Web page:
• Vector quantities are quantities with magnitude and direction both. Examples are displacement, velocity and acceleration. They obey special rules of vector algebra.

• A vector A multiplied by a real number λ is also a vector, whose magnitude is λ times the magnitude of the vector A and whose direction is the same or opposite depending upon whether λ is positive or negative.

• Two vectors A and B may be added graphically using head-to-tail method or parallelogram method.

• Vector addition is commutative : A + B = B + A. It also obeys the associative law : (A + B) + C = A + (B + C).

• Uniform circular motion: Motion in which an object goes along a circular path at a constant speed is called uniform circular motion.

• Equal vectors: Two vectors having same direction and equal magnitude are called equal vectors. Equality of vectors is denoted as A॥ B.

• Null vector: A vector having zero magnitude is called a null vector. It has no specific direction. It is denoted by 0.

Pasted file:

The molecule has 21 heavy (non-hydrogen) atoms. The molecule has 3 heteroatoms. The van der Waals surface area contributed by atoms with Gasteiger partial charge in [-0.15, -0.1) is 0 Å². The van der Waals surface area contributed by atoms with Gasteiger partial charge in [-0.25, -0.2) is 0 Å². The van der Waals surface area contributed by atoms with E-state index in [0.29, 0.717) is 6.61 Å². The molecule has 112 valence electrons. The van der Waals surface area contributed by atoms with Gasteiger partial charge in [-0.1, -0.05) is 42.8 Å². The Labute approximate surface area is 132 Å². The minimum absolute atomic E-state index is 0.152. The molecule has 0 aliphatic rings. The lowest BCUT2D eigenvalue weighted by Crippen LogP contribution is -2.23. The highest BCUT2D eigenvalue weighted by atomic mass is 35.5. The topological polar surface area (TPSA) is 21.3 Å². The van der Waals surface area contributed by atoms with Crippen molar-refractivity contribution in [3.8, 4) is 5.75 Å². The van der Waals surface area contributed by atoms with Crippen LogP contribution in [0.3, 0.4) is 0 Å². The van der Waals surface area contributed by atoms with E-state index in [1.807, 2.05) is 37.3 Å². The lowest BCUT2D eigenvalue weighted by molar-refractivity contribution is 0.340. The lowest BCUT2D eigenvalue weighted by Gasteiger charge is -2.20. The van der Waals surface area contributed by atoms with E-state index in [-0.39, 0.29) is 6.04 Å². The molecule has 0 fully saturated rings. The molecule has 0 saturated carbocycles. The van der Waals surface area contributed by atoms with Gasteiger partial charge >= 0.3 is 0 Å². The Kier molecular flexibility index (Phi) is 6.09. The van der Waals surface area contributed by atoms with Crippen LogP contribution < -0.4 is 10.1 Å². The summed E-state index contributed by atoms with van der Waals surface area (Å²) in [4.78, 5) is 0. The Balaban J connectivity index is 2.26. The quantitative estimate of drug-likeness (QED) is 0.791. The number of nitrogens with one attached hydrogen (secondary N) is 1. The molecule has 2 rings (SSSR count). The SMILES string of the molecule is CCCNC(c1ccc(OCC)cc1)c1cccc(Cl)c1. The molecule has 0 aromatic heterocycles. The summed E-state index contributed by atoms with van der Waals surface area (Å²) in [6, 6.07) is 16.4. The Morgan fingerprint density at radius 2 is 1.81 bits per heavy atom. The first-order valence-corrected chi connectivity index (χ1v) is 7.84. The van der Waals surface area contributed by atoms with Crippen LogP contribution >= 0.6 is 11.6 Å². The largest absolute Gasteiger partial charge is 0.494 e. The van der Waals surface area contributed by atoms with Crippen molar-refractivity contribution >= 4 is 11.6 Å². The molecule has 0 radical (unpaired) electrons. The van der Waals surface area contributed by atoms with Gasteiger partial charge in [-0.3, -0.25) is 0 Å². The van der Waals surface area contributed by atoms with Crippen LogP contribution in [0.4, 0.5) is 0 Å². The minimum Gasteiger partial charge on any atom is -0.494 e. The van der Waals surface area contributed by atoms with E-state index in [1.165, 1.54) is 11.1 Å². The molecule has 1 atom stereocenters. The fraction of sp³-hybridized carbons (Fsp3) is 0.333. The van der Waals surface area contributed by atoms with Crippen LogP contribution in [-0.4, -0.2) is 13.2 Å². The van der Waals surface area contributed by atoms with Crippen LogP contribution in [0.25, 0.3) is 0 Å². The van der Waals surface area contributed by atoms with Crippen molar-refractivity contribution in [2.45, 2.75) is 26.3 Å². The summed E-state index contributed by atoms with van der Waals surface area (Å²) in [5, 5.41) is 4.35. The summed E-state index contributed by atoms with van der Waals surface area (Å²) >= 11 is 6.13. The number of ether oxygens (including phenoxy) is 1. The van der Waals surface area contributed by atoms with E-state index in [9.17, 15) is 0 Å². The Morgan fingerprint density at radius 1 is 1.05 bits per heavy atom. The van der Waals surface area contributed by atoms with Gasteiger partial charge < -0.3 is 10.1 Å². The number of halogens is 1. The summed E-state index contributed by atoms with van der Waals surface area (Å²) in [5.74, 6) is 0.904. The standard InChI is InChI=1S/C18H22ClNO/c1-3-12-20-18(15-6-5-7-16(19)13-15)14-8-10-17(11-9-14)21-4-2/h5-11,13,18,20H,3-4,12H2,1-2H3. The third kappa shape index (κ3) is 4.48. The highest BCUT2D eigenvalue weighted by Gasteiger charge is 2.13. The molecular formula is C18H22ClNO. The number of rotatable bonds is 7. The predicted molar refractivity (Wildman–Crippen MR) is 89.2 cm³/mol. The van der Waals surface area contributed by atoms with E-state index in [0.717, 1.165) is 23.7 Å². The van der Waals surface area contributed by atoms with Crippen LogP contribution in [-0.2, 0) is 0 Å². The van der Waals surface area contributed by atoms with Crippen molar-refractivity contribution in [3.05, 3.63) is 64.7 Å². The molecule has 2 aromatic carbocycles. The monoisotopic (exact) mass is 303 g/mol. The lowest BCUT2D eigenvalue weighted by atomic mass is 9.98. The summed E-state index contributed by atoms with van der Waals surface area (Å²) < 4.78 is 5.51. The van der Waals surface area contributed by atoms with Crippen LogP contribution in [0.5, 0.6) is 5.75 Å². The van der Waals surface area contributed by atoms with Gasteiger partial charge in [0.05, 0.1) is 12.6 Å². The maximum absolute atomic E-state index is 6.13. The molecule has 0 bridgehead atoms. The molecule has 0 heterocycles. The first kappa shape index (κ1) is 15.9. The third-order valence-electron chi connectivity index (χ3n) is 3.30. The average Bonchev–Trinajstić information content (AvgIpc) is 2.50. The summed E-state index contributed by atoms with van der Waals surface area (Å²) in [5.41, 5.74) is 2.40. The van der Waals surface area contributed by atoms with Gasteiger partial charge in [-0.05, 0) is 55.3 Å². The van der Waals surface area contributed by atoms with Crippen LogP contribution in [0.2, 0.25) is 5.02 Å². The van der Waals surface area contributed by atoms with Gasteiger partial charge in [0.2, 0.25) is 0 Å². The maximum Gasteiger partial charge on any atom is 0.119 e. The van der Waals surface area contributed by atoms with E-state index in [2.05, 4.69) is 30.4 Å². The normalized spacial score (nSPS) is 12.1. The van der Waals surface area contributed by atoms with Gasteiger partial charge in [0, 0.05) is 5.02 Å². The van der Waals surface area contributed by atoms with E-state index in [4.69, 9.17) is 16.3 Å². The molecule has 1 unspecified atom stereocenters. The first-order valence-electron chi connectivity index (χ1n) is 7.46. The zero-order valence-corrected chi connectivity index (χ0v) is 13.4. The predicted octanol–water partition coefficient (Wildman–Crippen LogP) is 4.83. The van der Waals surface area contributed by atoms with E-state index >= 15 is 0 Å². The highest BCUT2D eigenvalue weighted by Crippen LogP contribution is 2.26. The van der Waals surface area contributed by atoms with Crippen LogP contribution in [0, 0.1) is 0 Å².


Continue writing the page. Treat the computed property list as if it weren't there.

• Unit vector: A vector having unit magnitude and used to specify a particular direction is called unit vector. It has no unit. It is denoted by Â etc.

• Projectile: A projectile is any body which once thrown or projected into space with some initial velocity moves thereafter under the influence of gravity alone. For example, a football thrown in air, an arrow shot from its bow, a bullet fired from a rifle etc.

• Time of flight: The total time for which a projectile remains in flight is called its time of flight.

• Horizontal range: The horizontal distance traveled by a projectile during its flight is called its horizontal range.

• Centripetal acceleration : The acceleration of an object moving in a uniform circular motion is called centripetal acceleration. It is mathematically given by a = v2/R. It is always directed towards the centre.

• Angular Displacement (Δθ) : The angle swept out by the radius vector, when a particle moves along a circular path, is called its angular displacement.

• Angular speed (ω) : The rate of change of angular displacement ω = Δθ / ΔT.

• Time period : Time taken to complete one revolution by an object.

• Frequency : Number of revolutions completed in unit time is called frequency.